I can't say for sure the year I discovered Travis McGee but it was sometime in the early 1980's. I was somewhere around 13-15 and drove my bike to the mall during the summer. Wandering around I found myself at a B Daltons and was perusing through the displays when I chanced upon A Tan and Sandy Silence. It was from the Signet editions that were small and all the covers were white with a small, color picture relating somehow to the story.
I cannot remember what made me decide to purchase it. At this point in my life I was not a prolific reader and didn't chose books by authors so much as what sounded like a good story. But this book somehow resonated with me. I liked this McGee's style and attitude. The words flowed much better than anything I had read before.
Being young I just assumed there would be a limitless supply and there was no rush to read them or concern myself with who John D. Macdonald was and his station in life. I read others from the series here and there in high school, in no particular order. I was accepted at the University of Florida and headed off to Gainseville to study.
It was there that I realized how much I loved these books. While taking classes and reading many "literature" writers and "classics" it dawned on me how well John. D's works held up. I tore through the series and started to read his other books. At some point I found out that John D. had died recently. I was chagrined to learn that he lived so close to where I grew up and that when I discovered him earlier in the decade he was nearing the end of his life.
I regretted not paying more attention and somehow felt a lost opportunity to honor him while he was still alive. Having learned a bit about the type of man he was, I know he probably wasn't receptive to fans dropping in, but I thought maybe he would have got a kick out of a kid-fan. But, as MacDonald once wrote (or possibly quoted), sentimentality is unearned emotion.
I am now 43 and still read-- and re-read --his work. Every now and than I stumble on virgin material. Just today I found "Reading for Survival" on the web. I knew this existed but never read it and had no idea it was set in a McGee format. What a pleasure to read that first paragraph and have it begin much like a McGee novel.
I now have many authors I read but John D. has never been unseated as my favorite. And this is in spite of the many, for lack of a better word, shortcomings of his books. His plots were pretty simple, the romantic relationships a bit cheesy, the bad guys cardboard cut-outs- but that voice, the observations, the philosophy of what counts, of being alive and the finality of death- nobody did it better.
Gordon Hammond, Portland OR
I picked up my first Travis McGee novel when I was 14 or 15 as a second hand paperback from the 60s with great artwork on the cover. It was The Quick Red Fox. I then rediscovered Travis in my late twenties after my PhD in English literature and that was the point when I started appreciating how good those books actually were. Ever since I have been rereading them every couple of years and they still give me tremendous pleasure.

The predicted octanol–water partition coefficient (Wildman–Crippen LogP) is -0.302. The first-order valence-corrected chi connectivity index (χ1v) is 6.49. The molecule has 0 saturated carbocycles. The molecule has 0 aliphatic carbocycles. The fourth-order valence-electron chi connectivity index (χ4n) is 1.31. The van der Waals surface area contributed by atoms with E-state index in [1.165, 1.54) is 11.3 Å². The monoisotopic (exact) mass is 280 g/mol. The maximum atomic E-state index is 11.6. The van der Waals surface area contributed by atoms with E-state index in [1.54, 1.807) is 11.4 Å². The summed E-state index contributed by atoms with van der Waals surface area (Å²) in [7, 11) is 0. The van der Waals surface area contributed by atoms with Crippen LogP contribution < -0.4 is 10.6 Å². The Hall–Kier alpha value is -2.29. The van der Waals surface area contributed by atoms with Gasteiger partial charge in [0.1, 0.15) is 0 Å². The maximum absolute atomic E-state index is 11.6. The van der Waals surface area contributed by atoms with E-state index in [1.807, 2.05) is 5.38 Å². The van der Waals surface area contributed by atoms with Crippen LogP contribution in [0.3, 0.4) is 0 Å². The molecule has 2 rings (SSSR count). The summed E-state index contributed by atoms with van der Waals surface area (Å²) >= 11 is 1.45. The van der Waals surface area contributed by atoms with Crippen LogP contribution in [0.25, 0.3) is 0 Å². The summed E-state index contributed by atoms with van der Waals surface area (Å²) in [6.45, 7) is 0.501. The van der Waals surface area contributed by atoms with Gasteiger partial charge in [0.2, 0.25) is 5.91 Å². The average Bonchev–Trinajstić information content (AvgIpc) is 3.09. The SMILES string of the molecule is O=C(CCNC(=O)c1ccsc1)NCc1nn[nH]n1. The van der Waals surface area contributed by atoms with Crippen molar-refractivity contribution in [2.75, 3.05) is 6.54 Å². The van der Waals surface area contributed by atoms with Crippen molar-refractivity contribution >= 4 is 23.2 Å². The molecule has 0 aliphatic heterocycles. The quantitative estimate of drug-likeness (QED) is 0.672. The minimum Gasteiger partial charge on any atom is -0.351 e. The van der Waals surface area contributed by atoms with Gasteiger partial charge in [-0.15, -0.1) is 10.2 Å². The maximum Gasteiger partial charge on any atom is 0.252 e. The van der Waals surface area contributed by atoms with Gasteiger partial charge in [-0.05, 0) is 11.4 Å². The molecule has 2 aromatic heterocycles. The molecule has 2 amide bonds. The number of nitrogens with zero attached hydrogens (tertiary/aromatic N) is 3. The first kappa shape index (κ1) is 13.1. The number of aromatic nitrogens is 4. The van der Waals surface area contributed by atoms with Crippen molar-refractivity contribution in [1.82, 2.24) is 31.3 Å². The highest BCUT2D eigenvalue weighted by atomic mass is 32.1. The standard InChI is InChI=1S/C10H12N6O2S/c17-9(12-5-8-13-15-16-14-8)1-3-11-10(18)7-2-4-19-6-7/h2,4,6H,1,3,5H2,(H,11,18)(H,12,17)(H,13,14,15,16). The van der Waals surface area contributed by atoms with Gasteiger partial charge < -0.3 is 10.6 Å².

Dr. Thorsten Krings
Sadly not too spectacular a story. A boss I worked for told me about the Travis McGee series and I was hooked from the start.
The primary outfall from that association (aside from enjoyable reading) was a conversion of the local lunchtime places to Plymouth Gin. (Tanqueray had previously been the gin of choice). Now this was a time when the three martini lunches were in fashion. Very soon all the local eateries knew when we arrived to greet us at our table with a Plymouth Gin over ice with the rim of the glass rubbed with lemon peel and the twist squeezed over the ice (but then thrown away).
We never tried it with the sherry pre-rinse. It took a while to get all the places to stock Plymouth but our regular consumption (and 'conversion' of guests) made it worth their while.
But that was just about Travis.
The expansion of interest in JDM's work came some time later on a vacation in Sierra Nevada mountains at a lodge owned by the Sierra Club. We were staying for a few days and I went into their library looking for something to read and found The Last One Left. Of course I couldn't finish it in the few days at hand so I (hate to admit it) 'borrowed' the book and took it home. Some time later I felt guilty and while not telling the Sierra Club why, I made a generous donation to the Club. (In my mind that was 'atonement'). At any rate that was the first of the non-Travis books and became the foundation the collection of the rest. (Which I have to this day).
I first encountered McGee and his inventor JDM in 1971 when I was a young medic in Viet Nam. There was a program that involved people in America donating used paperback books to be read by soldiers in Viet Nam. I was waiting to get on a Huey to go back out in the jungle for 12 days (after 2 days in the rear) and I picked up a paperback called The Long Lavender Look .
I began reading and the narrator (Travis McGee) told of driving down a highway at night in Florida and being on the lookout for raccoons, not wanting to run over one. And he said urban Florida was using the rabies myth to get rid of them, and the areas where raccoons were wiped out were soon overrun with snakes. Anyway, MacDonald wrote something like: "The average raccoon is cleaner, thriftier and more intelligent than the average meathead who wants them wiped out." And I was hooked, right on the spot, then and forever. Long live Travis McGee, Meyer, and I wish John Dann MacDonald was still alive.